• Food Drives. Several times during the year the church in our neighborhood does a food drive to collect canned food and distribute it to the needy. Look for such food drives in your neighborhood and help spread the word or help with the collection process. If you cannot find an existing food drive, check with your church to see if you can get one started.

  • Yard Sale. Look on the notice boards and mailing lists for students trying to sell stuff for cheap. Look for sponsors to buy these items for a charity yard sale. Sometimes, when you say you are buying it for charity, some of the sellers may agree to reduce the price or give away the items. You can also post out notices for students to donate their stuff to your cause when they get a job and move on. You might want to co-ordinate this with your neighborhood church or some such organization, for giving credibility to the cause and also since you will need space to store the stuff and hold the yard sale.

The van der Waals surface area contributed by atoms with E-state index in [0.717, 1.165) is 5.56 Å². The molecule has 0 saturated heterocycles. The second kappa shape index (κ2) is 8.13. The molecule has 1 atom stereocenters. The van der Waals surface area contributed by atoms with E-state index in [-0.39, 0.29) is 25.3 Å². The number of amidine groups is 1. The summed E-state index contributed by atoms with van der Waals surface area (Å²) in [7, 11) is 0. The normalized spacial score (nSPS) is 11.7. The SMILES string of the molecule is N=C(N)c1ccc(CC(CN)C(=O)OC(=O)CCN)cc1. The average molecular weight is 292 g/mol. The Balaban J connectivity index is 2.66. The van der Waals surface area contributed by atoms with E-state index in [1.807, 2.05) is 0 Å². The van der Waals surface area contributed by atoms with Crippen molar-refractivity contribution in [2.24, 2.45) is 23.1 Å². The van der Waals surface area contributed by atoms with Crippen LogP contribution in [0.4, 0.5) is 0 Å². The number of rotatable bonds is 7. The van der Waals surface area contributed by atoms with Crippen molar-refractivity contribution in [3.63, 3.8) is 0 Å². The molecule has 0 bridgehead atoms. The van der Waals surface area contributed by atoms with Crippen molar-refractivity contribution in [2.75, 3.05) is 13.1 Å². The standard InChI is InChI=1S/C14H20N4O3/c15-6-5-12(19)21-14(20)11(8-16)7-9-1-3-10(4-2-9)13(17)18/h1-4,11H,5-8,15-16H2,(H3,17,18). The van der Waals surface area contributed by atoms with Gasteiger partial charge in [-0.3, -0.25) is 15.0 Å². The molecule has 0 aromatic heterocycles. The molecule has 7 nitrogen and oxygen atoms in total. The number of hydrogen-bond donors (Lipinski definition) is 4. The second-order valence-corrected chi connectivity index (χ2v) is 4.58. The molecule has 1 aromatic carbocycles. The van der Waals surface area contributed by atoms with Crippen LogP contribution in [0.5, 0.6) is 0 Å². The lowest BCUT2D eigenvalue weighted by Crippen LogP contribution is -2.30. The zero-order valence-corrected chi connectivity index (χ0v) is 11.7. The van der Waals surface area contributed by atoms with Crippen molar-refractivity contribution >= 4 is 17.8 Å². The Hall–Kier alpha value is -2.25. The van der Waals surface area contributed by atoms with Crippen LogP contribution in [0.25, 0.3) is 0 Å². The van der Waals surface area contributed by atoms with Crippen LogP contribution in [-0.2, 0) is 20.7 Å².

For fresh grads: In addition to the above you could look at some these options below –
  • Paycheck Deductions. Many companies offer paycheck deductions for a charitable cause. Look if the place you work for offers this. If the cause promoted by your company aligns with your interests, you can indicate a fixed amount to be deducted from your paycheck. You will not notice if your take-home salary is less by $10 or $25, but to someone, somewhere, it will make a world of difference!

  • Participate in charity walks. Every big city sponsors walks and marathons for a cause – eg., cancer walk or diabetes walk etc. The way this works, you will have to pay the entry fee to participate. In return you will get a participation package, which will usually be a T-shirt with your number token and a few trinkets. The remainder of your entry fee will be donated for the research of the cure. Some of these will also allow you to create a personalized website, where you can request your friends and family to donate on your behalf. Finally, check if your work place will match your donation.